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Title:Multiplexed label-free electrical detection of DNA amplification using field effect transistors
Author(s):Duarte Guevara, Carlos
Director of Research:Bashir, Rashid
Doctoral Committee Chair(s):Bashir, Rashid
Doctoral Committee Member(s):Cunningham, Brian; Liu, Logan; Adesida, Ilesanmi
Department / Program:Electrical & Computer Eng
Discipline:Electrical & Computer Engr
Degree Granting Institution:University of Illinois at Urbana-Champaign
Subject(s):Field effect transistors (FET) biosensor
Complementary metal-oxide semiconductor (CMOS)-compatible
Ion-sensitive field effect transistors (ISFET)
Loop-mediated isothermal amplification
Food safety
Abstract:The objective of this research project was to develop a miniaturized DNA amplification biosensor for the detection and identification of pathogenic bacteria. Using tailored loop-mediated isothermal amplification (LAMP) and field effect transistors, we developed a microchip platform for multiplexed screening of samples querying the presence of multiple pathogenicity genes. In our platform, ion-sensitive field effect transistors (ISFETs) detect the incorporation of nucleotides during LAMP by monitoring changes in the solution's acidity. Employing transistors as biosensors enables label-free detection of the reaction, simple multiplexing, and seamless integration with required electronics for data acquisition. These characteristics of the detection system and protocols that we developed will make genotyping analysis simple and readily available for different applications that would benefit from low cost, portability, and ease-of-use. Here, we present a series of studies performed in three experimental setups that are related to the multiplexed electrical detection of LAMP and culminate in a large ISFET sensor array microchip that monitors DNA amplification reactions. A first chip consisted of 30 nL silicon oxide wells that were prepared with dried nucleic acid primers for multiplexed on-chip amplification. This initial study demonstrated the high specificity and low limit of detection of on-chip parallel LAMP when used for the detection of E.coli O157, S.enterica, L. monocytogenes, and non O157 Shiga-toxin producing E.coli of the `big six' group. Then, a second chip with novel individually addressable dual-gated ISFETs was fabricated in collaboration with Taiwan Semiconductor Manufacturing Company (TSMC). These devices were used to evaluate and optimize their pH sensing ability, develop methods to do label-free detection of LAMP, and study the sensor performance when biased with polypyrrole quasi-reference electrodes. The last platform, that demonstrates the impressive scalability of the semiconductor technology, is a chip with over a million ISFET sensors distributed in a 7x7 mm2 area. The use of on-chip decoding and routing circuits enables the parallel operation of 1024x1024 sensors in an array for massively multiplexed biosensing. In this platform we applied methods and systems developed previously to perform parallel electrical detection of foodborne pathogens by monitoring DNA amplification reactions in micro-chambers of 250 nL detecting down to 25 copies/reaction in less than 60 min. We demonstrate that the intrinsic redundancy of the high density ISFET array enabled clear identification of electrical signals resulting from the amplification reaction. This microchip for the detection of DNA and the related protocols on reaction miniaturization, parallelism, and electrical detection are poised to be the basis of new detection systems that bring the impressive advances of the semiconductor industry into biological applications.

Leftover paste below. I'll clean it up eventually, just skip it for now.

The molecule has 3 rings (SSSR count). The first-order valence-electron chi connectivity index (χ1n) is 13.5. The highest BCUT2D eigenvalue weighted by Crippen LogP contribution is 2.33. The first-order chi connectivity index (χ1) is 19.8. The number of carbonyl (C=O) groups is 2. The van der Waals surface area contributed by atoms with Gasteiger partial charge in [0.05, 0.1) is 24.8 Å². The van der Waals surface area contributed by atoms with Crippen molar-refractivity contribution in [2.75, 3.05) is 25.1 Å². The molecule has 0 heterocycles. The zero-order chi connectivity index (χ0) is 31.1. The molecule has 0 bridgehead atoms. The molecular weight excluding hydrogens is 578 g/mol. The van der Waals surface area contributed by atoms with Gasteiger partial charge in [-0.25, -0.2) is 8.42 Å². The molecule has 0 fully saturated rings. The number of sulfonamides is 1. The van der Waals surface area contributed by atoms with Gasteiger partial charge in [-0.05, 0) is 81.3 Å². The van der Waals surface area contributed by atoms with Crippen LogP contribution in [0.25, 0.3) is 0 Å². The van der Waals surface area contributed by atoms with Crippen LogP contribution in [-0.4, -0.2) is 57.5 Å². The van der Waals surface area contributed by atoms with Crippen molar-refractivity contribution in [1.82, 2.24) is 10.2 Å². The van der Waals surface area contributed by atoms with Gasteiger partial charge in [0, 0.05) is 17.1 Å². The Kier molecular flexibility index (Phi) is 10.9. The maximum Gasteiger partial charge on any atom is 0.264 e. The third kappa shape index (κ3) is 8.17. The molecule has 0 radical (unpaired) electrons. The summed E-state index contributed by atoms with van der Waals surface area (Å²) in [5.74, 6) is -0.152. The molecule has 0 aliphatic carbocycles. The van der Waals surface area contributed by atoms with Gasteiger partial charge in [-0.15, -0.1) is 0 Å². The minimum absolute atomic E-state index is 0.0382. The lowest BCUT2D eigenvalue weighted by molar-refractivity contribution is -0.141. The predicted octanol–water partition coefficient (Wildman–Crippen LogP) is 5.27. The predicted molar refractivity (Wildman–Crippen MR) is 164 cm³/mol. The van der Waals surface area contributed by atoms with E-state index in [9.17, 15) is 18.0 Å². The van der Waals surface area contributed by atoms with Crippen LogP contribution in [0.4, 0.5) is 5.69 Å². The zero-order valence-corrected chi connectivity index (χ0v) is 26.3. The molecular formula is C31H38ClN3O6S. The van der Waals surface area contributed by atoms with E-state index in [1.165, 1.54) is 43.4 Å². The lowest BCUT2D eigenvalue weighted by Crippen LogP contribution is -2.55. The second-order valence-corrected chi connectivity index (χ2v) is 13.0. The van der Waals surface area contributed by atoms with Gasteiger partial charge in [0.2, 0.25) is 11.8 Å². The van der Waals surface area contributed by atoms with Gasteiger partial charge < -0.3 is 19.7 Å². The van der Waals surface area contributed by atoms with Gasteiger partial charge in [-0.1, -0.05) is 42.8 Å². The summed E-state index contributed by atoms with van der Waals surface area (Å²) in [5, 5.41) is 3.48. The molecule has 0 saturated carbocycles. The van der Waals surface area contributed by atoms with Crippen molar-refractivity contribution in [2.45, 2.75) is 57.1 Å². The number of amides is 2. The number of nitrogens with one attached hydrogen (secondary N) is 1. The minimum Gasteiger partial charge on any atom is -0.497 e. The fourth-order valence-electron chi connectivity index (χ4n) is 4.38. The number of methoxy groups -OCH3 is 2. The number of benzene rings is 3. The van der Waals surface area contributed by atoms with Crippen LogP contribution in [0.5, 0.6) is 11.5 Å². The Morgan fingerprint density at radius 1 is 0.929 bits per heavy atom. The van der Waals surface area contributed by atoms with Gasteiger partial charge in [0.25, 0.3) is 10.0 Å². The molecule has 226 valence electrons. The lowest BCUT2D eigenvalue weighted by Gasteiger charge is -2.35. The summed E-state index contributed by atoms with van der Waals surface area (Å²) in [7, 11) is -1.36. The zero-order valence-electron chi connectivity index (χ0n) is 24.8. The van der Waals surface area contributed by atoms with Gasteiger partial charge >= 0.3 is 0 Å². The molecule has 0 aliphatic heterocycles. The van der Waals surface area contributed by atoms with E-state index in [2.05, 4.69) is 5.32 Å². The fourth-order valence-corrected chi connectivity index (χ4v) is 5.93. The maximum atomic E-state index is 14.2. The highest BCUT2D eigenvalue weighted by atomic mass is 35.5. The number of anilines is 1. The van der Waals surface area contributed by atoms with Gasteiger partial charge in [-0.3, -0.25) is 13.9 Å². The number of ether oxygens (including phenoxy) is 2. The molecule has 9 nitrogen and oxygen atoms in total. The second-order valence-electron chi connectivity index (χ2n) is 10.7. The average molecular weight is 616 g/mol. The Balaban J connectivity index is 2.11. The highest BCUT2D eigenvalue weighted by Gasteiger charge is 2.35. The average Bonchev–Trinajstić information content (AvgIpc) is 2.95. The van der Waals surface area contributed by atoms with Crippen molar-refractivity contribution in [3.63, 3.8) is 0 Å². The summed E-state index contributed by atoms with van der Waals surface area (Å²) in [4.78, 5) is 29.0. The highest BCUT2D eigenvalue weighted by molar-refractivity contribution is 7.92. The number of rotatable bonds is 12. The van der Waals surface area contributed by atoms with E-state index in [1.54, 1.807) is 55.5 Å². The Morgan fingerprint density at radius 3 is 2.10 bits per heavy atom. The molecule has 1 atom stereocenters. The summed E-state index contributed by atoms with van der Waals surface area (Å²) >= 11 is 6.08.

Issue Date:2016-02-09
Rights Information:Copyright 2016 Carlos Eduardo Duarte-Guevara
Date Available in IDEALS:2016-07-07
Date Deposited:2016-05

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